After a brief fly over of the Island, our flight itinerary took us further inland. The image from above shifted, and the peace of mind that a natural landscape offers was replaced by a sense of disappointment. The purpose of our flight was to capture aerial views and geographic coordinates of poultry factories in the area. Referred to as Concentrated Animal Feeding Operations (CAFOs), these mammoth poultry factories are spreading across Delmarva at an alarming rate. The issue isn’t new, and is in fact a main campaign at Assateague Coastal Trust as we vigilantly work to protect water quality, the health of our communities, and the health of the coastal ecosystem from agricultural pollution.
Peering out of that tiny plane window, I saw a landscape scarred by the hand of man. We’ve all seen these factories. Take a Sunday drive down the many back country roads, and you would be hard pressed to not notice the metal chambers sprawling across the majority of the open fields. Looking at the CAFOs from above, I am struck with emotion similar to that which I feel when passing by them on the ground. These huge industrial sized poultry CAFO’s are not just unpleasant, they are repulsive. They are creeping into our communities, and they are threatening the very land and waterways to which we owe our deepest respect. It is the land and rich coastal ecosystem of this area that has provided every resident that calls this place home the opportunity to flourish in such a remarkable environment.
With a birds eye view, I also note just how close these CAFO’s are to a place that has given people of this area and afar so much. On land, the proximity of these CAFOs to Maryland’s coastal bays isn’t as clear. Above the canopy of trees, however, it truly is terrifying to acknowledge the encroachment of the poultry industry on our coastal landscape. For those that doubt the problem at hand, I urge them to take a brief glance at any recent aerial photograph of the area. Navigate the region for five minutes on Google Earth. Poultry CAFO’s are taking over our rich land at the expense of our communities, wildlife, and water quality. What I saw on that flight was an industry driven by profit, slowly encroaching on a Land that is priceless.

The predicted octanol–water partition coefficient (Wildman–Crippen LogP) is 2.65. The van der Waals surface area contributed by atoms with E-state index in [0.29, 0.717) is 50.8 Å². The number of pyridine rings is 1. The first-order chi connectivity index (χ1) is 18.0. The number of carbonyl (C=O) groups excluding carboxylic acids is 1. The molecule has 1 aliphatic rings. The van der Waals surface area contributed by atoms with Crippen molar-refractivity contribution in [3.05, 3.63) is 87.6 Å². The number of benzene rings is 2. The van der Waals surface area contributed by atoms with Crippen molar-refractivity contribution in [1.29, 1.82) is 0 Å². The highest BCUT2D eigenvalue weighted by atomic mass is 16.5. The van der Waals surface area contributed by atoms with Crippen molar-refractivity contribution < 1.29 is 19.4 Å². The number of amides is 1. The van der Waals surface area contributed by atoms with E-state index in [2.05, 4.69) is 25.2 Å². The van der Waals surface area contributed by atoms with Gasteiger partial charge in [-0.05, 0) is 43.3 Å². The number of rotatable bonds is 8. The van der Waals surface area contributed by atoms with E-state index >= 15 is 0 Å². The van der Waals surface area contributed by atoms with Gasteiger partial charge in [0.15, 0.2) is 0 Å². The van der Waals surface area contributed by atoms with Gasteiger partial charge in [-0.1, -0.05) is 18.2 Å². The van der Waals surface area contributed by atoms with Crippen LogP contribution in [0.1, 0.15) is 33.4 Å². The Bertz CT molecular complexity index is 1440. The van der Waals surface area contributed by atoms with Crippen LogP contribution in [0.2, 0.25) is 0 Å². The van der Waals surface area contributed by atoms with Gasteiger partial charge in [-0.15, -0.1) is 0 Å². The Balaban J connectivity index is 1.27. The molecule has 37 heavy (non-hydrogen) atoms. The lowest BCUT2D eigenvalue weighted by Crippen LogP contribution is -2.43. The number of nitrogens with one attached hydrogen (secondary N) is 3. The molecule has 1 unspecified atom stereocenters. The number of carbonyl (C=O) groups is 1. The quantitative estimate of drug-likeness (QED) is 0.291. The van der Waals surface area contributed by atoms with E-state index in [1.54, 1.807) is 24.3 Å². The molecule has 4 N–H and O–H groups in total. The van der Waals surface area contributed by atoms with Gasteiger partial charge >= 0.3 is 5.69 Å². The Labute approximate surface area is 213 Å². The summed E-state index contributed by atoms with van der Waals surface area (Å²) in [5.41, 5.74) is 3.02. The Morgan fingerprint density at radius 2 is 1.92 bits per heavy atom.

I wonder how it might look if the massive poultry houses plaguing this area were actually small family farms. The poultry industry sells the public with an image reminiscent of the good American life, complete with a red farm house and rustic wood fence surrounding a country plot of roaming farm animals. The real image is that of massive metal buildings that have scarred this region physically and mentally. So, I would like to ask big chicken, what happened to so many of the small family farms I once knew in this area? Like the wise artist Graham Nash said, “my advise to you is to not take advice from the dealers who are handing out the cards.”
It is time to recapture the essence of this Land, and stand in defense of the Eastern Shore for the beauty it holds and the beauty it’s capable of procuring.
The Eastern Shore is my home. I left it nine years ago and returned last February. Though I have been back on my home turf in Assateague for a year now, it only took a few days upon my return to acknowledge the many problems big poultry is inflicting on our communities, the land, and the wildlife. Let's take a stand.
Please feel free to visit ACT's Community Healthy Air Act (CHAA) page to learn how ACT is working to help local communities in their efforts to ensure CAFO emissions are regulated.